UNESCO’s World Heritage Committee (WHC) has delivered a vote of confidence in Australia’s ongoing management of the iconic Great Barrier Reef (GBR).
Queensland Resources Council Chief Executive Michael Roche said all Australians would welcome the committee’s decision in Doha (Qatar) to reject activist calls to place the reef on the World Heritage ‘in-danger’ list.
‘We are pleased the committee is as focused on the future management of the Great Barrier Reef as we are here,’ Mr Roche said.
‘The decision is global acknowledgement that Australia is on track to deliver a long-term plan for conservation of the Great Barrier Reef’s outstanding universal value (OUV).
‘The federal and state governments’ progress on improving the reef’s management and health is evident from the recently released Queensland Ports Strategy and Reef Water Quality Report Card.’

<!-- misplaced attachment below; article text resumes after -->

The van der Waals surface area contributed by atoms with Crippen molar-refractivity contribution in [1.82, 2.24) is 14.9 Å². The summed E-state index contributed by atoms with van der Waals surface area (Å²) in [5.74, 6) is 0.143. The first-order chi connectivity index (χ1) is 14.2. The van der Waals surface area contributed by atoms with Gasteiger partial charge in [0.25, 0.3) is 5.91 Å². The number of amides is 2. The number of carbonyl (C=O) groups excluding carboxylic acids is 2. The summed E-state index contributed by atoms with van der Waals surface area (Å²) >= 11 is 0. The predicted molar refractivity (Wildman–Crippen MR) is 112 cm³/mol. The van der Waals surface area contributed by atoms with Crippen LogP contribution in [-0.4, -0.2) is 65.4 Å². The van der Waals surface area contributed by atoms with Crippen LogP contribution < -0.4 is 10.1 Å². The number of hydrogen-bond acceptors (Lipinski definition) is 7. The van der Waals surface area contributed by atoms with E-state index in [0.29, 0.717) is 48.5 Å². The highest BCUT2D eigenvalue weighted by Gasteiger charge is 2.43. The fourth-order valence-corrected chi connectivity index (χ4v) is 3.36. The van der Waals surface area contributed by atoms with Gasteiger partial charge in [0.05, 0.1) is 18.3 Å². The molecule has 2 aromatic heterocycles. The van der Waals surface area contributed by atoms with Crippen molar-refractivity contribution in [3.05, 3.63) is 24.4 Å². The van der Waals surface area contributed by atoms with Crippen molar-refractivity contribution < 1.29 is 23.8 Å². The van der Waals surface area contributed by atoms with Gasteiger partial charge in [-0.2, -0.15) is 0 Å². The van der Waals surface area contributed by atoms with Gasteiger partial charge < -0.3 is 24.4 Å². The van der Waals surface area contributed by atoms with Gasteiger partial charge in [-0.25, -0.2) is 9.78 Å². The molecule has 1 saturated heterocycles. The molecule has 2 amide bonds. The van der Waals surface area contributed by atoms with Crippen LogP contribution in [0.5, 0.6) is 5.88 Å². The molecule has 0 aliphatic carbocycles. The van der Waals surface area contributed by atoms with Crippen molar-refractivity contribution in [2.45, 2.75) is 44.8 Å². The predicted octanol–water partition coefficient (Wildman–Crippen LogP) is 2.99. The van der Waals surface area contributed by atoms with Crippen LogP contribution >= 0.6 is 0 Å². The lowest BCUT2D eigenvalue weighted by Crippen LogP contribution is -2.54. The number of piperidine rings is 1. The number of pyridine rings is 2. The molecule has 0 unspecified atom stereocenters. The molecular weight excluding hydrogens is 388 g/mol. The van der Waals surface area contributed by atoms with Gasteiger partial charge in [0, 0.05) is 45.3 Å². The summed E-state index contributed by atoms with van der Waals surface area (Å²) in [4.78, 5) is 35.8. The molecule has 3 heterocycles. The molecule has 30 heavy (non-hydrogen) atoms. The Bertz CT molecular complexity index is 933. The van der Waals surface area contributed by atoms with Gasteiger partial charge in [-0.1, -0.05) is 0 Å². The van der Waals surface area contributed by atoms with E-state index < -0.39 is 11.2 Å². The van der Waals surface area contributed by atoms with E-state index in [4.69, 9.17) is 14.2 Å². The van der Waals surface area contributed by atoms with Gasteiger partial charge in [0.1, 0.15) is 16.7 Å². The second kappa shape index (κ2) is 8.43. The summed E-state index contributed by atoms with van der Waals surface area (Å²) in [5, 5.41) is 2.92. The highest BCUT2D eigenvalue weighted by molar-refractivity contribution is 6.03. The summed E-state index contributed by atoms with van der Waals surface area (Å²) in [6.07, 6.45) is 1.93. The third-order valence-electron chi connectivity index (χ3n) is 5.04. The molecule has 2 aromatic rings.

Mr Roche said the report card confirmed science-based programs were improving reef water quality, which in turn, would play a role in reducing Crown-of-Thorn starfish outbreaks.
Storm damage, starfish outbreaks and coral bleaching were identified by the Australian Institute of Marine Science in 2012 as the major threats to reef health.
‘In relation to future port management, the Cumulative Impact Assessment prepared for the Abbot Point coal terminal expansion has created a new standard for informing government decision-makers.
‘The cumulative approach to environmental impacts gave the federal government and the Great Barrier Reef Marine Park Authority the scientific confidence they needed to approve the project subject to 142 conditions.
‘Maintaining the outstanding universal value of the Great Barrier Reef was the centrepiece of the assessment process, which has set a world class benchmark for marine precinct management.’
Port-related activities along the 2,300 kilometre-long Great Barrier Reef occupy less than one percent of the coastline and the areas set aside for sediment relocation represent less than 0.02 percent of the world heritage property area.